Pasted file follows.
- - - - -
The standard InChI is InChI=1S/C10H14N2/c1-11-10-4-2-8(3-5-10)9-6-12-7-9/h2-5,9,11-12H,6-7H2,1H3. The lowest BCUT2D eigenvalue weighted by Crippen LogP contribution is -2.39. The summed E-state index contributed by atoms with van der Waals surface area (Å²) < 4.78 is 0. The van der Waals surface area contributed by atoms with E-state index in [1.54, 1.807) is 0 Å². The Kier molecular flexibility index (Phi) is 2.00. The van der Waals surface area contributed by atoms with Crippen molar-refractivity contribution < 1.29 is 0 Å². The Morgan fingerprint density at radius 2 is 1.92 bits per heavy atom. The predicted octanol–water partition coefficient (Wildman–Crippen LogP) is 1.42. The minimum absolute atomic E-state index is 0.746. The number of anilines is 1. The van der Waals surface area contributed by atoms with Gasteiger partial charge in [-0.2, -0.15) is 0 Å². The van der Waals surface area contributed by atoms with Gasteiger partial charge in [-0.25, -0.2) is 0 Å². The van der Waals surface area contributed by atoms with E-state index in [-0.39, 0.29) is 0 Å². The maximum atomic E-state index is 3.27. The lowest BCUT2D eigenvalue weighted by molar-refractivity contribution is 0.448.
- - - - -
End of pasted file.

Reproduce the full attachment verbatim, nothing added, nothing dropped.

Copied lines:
The standard InChI is InChI=1S/C10H14N2/c1-11-10-4-2-8(3-5-10)9-6-12-7-9/h2-5,9,11-12H,6-7H2,1H3. The lowest BCUT2D eigenvalue weighted by Crippen LogP contribution is -2.39. The summed E-state index contributed by atoms with van der Waals surface area (Å²) < 4.78 is 0. The van der Waals surface area contributed by atoms with E-state index in [1.54, 1.807) is 0 Å². The Kier molecular flexibility index (Phi) is 2.00. The van der Waals surface area contributed by atoms with Crippen molar-refractivity contribution < 1.29 is 0 Å². The Morgan fingerprint density at radius 2 is 1.92 bits per heavy atom. The predicted octanol–water partition coefficient (Wildman–Crippen LogP) is 1.42. The minimum absolute atomic E-state index is 0.746. The number of anilines is 1. The van der Waals surface area contributed by atoms with Gasteiger partial charge in [-0.2, -0.15) is 0 Å². The van der Waals surface area contributed by atoms with Gasteiger partial charge in [-0.25, -0.2) is 0 Å². The van der Waals surface area contributed by atoms with E-state index in [-0.39, 0.29) is 0 Å². The maximum atomic E-state index is 3.27. The lowest BCUT2D eigenvalue weighted by molar-refractivity contribution is 0.448.